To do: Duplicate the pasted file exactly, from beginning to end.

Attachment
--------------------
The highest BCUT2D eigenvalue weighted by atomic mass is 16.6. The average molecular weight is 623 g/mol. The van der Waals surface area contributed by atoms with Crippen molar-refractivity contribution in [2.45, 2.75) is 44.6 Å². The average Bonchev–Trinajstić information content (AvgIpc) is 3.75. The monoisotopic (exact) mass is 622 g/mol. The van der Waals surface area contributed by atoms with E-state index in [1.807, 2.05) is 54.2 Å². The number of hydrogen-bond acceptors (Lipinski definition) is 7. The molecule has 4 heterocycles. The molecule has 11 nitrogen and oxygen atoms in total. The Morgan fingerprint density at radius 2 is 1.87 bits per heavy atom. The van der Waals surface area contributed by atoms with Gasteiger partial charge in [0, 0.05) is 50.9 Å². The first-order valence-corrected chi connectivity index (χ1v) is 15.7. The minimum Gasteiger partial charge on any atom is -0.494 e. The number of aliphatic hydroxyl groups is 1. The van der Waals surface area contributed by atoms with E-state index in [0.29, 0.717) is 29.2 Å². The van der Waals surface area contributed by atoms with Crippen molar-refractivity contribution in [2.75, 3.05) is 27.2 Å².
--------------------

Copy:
The highest BCUT2D eigenvalue weighted by atomic mass is 16.6. The average molecular weight is 623 g/mol. The van der Waals surface area contributed by atoms with Crippen molar-refractivity contribution in [2.45, 2.75) is 44.6 Å². The average Bonchev–Trinajstić information content (AvgIpc) is 3.75. The monoisotopic (exact) mass is 622 g/mol. The van der Waals surface area contributed by atoms with E-state index in [1.807, 2.05) is 54.2 Å². The number of hydrogen-bond acceptors (Lipinski definition) is 7. The molecule has 4 heterocycles. The molecule has 11 nitrogen and oxygen atoms in total. The Morgan fingerprint density at radius 2 is 1.87 bits per heavy atom. The van der Waals surface area contributed by atoms with Gasteiger partial charge in [0, 0.05) is 50.9 Å². The first-order valence-corrected chi connectivity index (χ1v) is 15.7. The minimum Gasteiger partial charge on any atom is -0.494 e. The number of aliphatic hydroxyl groups is 1. The van der Waals surface area contributed by atoms with E-state index in [0.29, 0.717) is 29.2 Å². The van der Waals surface area contributed by atoms with Crippen molar-refractivity contribution in [2.75, 3.05) is 27.2 Å².